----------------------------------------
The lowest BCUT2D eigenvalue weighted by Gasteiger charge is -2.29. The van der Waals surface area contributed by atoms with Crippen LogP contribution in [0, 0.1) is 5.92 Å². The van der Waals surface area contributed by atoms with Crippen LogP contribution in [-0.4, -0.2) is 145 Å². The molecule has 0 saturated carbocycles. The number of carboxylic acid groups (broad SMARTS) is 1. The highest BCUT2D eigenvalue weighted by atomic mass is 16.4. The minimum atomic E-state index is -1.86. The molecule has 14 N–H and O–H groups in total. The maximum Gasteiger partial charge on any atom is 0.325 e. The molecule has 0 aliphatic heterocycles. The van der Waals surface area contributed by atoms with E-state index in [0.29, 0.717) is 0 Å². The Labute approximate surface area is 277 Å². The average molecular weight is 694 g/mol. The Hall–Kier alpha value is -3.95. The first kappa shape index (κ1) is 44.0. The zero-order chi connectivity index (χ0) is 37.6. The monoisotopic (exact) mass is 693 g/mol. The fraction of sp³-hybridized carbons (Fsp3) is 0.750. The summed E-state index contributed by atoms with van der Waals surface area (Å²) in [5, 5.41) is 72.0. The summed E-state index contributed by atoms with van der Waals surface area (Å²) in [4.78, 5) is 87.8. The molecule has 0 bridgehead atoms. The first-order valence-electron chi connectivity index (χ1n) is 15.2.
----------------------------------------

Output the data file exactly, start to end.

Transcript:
The lowest BCUT2D eigenvalue weighted by Gasteiger charge is -2.29. The van der Waals surface area contributed by atoms with Crippen LogP contribution in [0, 0.1) is 5.92 Å². The van der Waals surface area contributed by atoms with Crippen LogP contribution in [-0.4, -0.2) is 145 Å². The molecule has 0 saturated carbocycles. The number of carboxylic acid groups (broad SMARTS) is 1. The highest BCUT2D eigenvalue weighted by atomic mass is 16.4. The minimum atomic E-state index is -1.86. The molecule has 14 N–H and O–H groups in total. The maximum Gasteiger partial charge on any atom is 0.325 e. The molecule has 0 aliphatic heterocycles. The van der Waals surface area contributed by atoms with E-state index in [0.29, 0.717) is 0 Å². The Labute approximate surface area is 277 Å². The average molecular weight is 694 g/mol. The Hall–Kier alpha value is -3.95. The first kappa shape index (κ1) is 44.0. The zero-order chi connectivity index (χ0) is 37.6. The monoisotopic (exact) mass is 693 g/mol. The fraction of sp³-hybridized carbons (Fsp3) is 0.750. The summed E-state index contributed by atoms with van der Waals surface area (Å²) in [5, 5.41) is 72.0. The summed E-state index contributed by atoms with van der Waals surface area (Å²) in [4.78, 5) is 87.8. The molecule has 0 bridgehead atoms. The first-order valence-electron chi connectivity index (χ1n) is 15.2.